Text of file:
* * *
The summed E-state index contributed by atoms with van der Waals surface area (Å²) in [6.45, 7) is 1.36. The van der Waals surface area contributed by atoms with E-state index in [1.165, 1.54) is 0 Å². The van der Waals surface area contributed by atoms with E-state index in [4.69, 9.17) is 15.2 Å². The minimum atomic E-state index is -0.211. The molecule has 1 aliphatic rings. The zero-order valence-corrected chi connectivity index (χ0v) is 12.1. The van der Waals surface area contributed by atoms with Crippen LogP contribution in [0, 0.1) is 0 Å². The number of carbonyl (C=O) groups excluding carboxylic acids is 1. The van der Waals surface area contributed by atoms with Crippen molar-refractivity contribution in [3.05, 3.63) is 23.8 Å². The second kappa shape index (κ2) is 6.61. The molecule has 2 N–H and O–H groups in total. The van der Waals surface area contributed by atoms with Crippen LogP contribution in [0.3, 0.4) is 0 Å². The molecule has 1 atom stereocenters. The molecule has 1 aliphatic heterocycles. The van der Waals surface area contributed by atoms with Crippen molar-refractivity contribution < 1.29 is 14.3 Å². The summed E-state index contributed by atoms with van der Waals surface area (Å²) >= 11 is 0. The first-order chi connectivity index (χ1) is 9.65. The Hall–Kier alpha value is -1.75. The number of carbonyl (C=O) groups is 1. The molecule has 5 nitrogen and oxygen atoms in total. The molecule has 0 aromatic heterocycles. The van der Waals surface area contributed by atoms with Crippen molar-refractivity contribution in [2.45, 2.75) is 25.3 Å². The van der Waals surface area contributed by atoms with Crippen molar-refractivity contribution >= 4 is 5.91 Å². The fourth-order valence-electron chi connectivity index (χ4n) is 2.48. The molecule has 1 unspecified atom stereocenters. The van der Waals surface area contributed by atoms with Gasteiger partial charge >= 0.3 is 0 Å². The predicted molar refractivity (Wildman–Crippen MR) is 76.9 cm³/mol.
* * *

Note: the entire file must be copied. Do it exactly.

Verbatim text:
The summed E-state index contributed by atoms with van der Waals surface area (Å²) in [6.45, 7) is 1.36. The van der Waals surface area contributed by atoms with E-state index in [1.165, 1.54) is 0 Å². The van der Waals surface area contributed by atoms with E-state index in [4.69, 9.17) is 15.2 Å². The minimum atomic E-state index is -0.211. The molecule has 1 aliphatic rings. The zero-order valence-corrected chi connectivity index (χ0v) is 12.1. The van der Waals surface area contributed by atoms with Crippen LogP contribution in [0, 0.1) is 0 Å². The number of carbonyl (C=O) groups excluding carboxylic acids is 1. The van der Waals surface area contributed by atoms with Crippen molar-refractivity contribution in [3.05, 3.63) is 23.8 Å². The second kappa shape index (κ2) is 6.61. The molecule has 2 N–H and O–H groups in total. The van der Waals surface area contributed by atoms with Crippen LogP contribution in [0.3, 0.4) is 0 Å². The molecule has 1 atom stereocenters. The molecule has 1 aliphatic heterocycles. The van der Waals surface area contributed by atoms with Crippen molar-refractivity contribution < 1.29 is 14.3 Å². The summed E-state index contributed by atoms with van der Waals surface area (Å²) >= 11 is 0. The first-order chi connectivity index (χ1) is 9.65. The Hall–Kier alpha value is -1.75. The number of carbonyl (C=O) groups is 1. The molecule has 5 nitrogen and oxygen atoms in total. The molecule has 0 aromatic heterocycles. The van der Waals surface area contributed by atoms with Crippen molar-refractivity contribution in [2.45, 2.75) is 25.3 Å². The van der Waals surface area contributed by atoms with Crippen molar-refractivity contribution >= 4 is 5.91 Å². The fourth-order valence-electron chi connectivity index (χ4n) is 2.48. The molecule has 1 unspecified atom stereocenters. The van der Waals surface area contributed by atoms with Gasteiger partial charge >= 0.3 is 0 Å². The predicted molar refractivity (Wildman–Crippen MR) is 76.9 cm³/mol.